And yet, there it is, for all to read, that we took a man like Boumediene and locked him up without a trial for 7 1/2 years, torturing him while in our custody, even though two courts, one in the U.S. and one in Bosnia (one before his detention and one after), found insufficient evidence to charge him with any crime. While we clearly have a more open and democratic society than North Korea does, for Boumediene, his experience with us was no better than what the two American journalists are now going through in North Korea.
That is why it is essential the we, as a country, do not try and brush the abuses of the eight years of the Bush administration under the carpet like they never happened. We have to recognize that Bush, Cheney and the rest of the gang did real damage to core American ideals, and that this damage is still being felt, both at home and abroad.
Simply put, we have to stand up and reclaim our country as a place where we will not be ruled by fear, and where our values of due process, freedom and respect for the rule of law are sacrosanct, not easily sacrificed at the first whiff of danger.
It really is possible. After all, the idea of the U.S. as a beacon of freedom for many in the world is still a powerful one. Boumediene, even after all he went through, said he doesn't blame the American people, but rather just the "stupid" people in command that caused his plight:
"Myself, I try to forget Guantanamo, I can't forget the four or five people, they are stupid, they are very, very stupid. I can't forget them."
He even recognized the fear of the American people and the possibility of making mistakes after a tragedy:
"The first month, okay, no problem, the building, the 11 of September, the people, they are scared, but not 7 years. They can know who's innocent, who's not innocent, who's terrorist, who's not terrorist. ... I give you 2 years, no problem, but not 7 years."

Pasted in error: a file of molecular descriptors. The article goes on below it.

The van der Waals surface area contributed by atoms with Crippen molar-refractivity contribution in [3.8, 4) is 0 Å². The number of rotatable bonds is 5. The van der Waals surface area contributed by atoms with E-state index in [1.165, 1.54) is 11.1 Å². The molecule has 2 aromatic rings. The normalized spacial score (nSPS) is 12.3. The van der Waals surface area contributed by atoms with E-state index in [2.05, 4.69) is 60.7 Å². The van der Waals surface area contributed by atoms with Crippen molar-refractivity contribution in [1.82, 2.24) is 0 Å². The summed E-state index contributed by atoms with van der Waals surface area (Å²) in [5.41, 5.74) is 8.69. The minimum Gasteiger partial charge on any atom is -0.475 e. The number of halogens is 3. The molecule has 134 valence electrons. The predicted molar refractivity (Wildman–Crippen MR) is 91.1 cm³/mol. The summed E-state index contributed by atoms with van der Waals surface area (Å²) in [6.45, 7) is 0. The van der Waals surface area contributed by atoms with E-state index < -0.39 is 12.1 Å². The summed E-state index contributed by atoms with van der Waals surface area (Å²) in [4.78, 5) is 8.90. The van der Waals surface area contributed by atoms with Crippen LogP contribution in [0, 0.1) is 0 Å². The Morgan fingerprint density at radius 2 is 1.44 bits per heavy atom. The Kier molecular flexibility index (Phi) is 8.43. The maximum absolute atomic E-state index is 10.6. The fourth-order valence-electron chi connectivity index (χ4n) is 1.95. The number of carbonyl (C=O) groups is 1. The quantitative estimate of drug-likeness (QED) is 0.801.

Boumediene's ordeal is also a prime example of the failures of ruling based on fear. He noted about his captivity:
"If I tell my interrogator, I am from Al Qaeda, I saw Osama bin Laden, he was my boss, I help him, they will tell me, 'Oh you are a good man. But if I refuse? I tell them I'm innocent, never was I terrorist, never never, they tell me. 'You are, you are not cooperating, I have to punch you.'"
Think the Bush administration wasn't using fear to change what we as a country would accept and not accept from our government? Two weeks after Boudemiene's arrest, Bush, in his State of the Union address, said:
"Our soldiers, working with the Bosnian government, seized terrorists who were plotting to bomb our embassy."
At best, this shows how wrong it can be to base policies that violate our core values on fear of an attack based on faulty intelligence. At worst, it shows how people like Bush and Cheney can manipulate or invent threats to help push along their agenda. Either way, it can't be the way we, as a country, make policy. We can't rule out of fear. We must rule out of reason. Otherwise, what are we as a nation? We would be no better than the countries we (correctly) criticize and oppose.
So as we all hope for the safety of the two American journalists being held in North Korea, and as we support actions to help secure their release, let us not forget that what makes the United States the country we are all proud to live in is that we stand for the very freedoms not available in North Korea, and that we oppose the kind of abuses that nation is currently perpetuating on two of our innocent citizens.
The next time you see a Republican defend torture or Guantanamo, think of what is going on in North Korea now and what Lakhdar Boumediene went through at Guantanamo, and ask yourself, What kind of country do you want to live in?